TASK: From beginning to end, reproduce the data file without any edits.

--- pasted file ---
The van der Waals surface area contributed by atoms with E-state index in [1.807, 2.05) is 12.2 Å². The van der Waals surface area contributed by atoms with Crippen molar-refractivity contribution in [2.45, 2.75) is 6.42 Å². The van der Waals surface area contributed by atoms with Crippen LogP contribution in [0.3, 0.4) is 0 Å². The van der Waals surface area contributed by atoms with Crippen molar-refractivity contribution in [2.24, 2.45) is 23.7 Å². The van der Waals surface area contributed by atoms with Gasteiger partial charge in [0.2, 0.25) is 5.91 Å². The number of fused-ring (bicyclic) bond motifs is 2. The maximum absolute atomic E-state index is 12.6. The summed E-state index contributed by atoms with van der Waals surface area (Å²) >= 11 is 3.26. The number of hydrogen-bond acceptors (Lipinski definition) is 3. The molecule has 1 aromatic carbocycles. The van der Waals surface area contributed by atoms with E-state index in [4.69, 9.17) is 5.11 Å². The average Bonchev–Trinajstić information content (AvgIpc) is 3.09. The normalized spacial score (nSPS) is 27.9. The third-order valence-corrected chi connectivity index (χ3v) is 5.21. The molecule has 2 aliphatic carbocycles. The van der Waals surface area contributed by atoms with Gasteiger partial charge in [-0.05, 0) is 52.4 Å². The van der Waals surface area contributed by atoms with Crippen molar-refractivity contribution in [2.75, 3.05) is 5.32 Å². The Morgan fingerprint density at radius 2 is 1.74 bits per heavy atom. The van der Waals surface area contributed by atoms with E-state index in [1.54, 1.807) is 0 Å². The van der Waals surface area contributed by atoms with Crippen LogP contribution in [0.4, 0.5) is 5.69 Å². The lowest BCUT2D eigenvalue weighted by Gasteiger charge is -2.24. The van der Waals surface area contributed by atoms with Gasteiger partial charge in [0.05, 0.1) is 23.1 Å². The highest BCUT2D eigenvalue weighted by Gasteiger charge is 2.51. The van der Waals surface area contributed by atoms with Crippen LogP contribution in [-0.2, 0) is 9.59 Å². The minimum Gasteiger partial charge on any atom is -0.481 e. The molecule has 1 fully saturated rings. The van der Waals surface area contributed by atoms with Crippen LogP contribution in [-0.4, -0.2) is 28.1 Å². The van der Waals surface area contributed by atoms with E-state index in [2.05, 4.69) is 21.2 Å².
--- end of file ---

The van der Waals surface area contributed by atoms with E-state index in [1.807, 2.05) is 12.2 Å². The van der Waals surface area contributed by atoms with Crippen molar-refractivity contribution in [2.45, 2.75) is 6.42 Å². The van der Waals surface area contributed by atoms with Crippen LogP contribution in [0.3, 0.4) is 0 Å². The van der Waals surface area contributed by atoms with Crippen molar-refractivity contribution in [2.24, 2.45) is 23.7 Å². The van der Waals surface area contributed by atoms with Gasteiger partial charge in [0.2, 0.25) is 5.91 Å². The number of fused-ring (bicyclic) bond motifs is 2. The maximum absolute atomic E-state index is 12.6. The summed E-state index contributed by atoms with van der Waals surface area (Å²) >= 11 is 3.26. The number of hydrogen-bond acceptors (Lipinski definition) is 3. The molecule has 1 aromatic carbocycles. The van der Waals surface area contributed by atoms with E-state index in [4.69, 9.17) is 5.11 Å². The average Bonchev–Trinajstić information content (AvgIpc) is 3.09. The normalized spacial score (nSPS) is 27.9. The third-order valence-corrected chi connectivity index (χ3v) is 5.21. The molecule has 2 aliphatic carbocycles. The van der Waals surface area contributed by atoms with Gasteiger partial charge in [-0.05, 0) is 52.4 Å². The van der Waals surface area contributed by atoms with Crippen molar-refractivity contribution in [2.75, 3.05) is 5.32 Å². The Morgan fingerprint density at radius 2 is 1.74 bits per heavy atom. The van der Waals surface area contributed by atoms with E-state index in [1.54, 1.807) is 0 Å². The van der Waals surface area contributed by atoms with Crippen LogP contribution in [0.4, 0.5) is 5.69 Å². The lowest BCUT2D eigenvalue weighted by Gasteiger charge is -2.24. The van der Waals surface area contributed by atoms with Gasteiger partial charge in [0.05, 0.1) is 23.1 Å². The highest BCUT2D eigenvalue weighted by Gasteiger charge is 2.51. The van der Waals surface area contributed by atoms with Crippen LogP contribution in [-0.2, 0) is 9.59 Å². The minimum Gasteiger partial charge on any atom is -0.481 e. The molecule has 1 fully saturated rings. The van der Waals surface area contributed by atoms with Crippen LogP contribution in [-0.4, -0.2) is 28.1 Å². The van der Waals surface area contributed by atoms with E-state index in [2.05, 4.69) is 21.2 Å².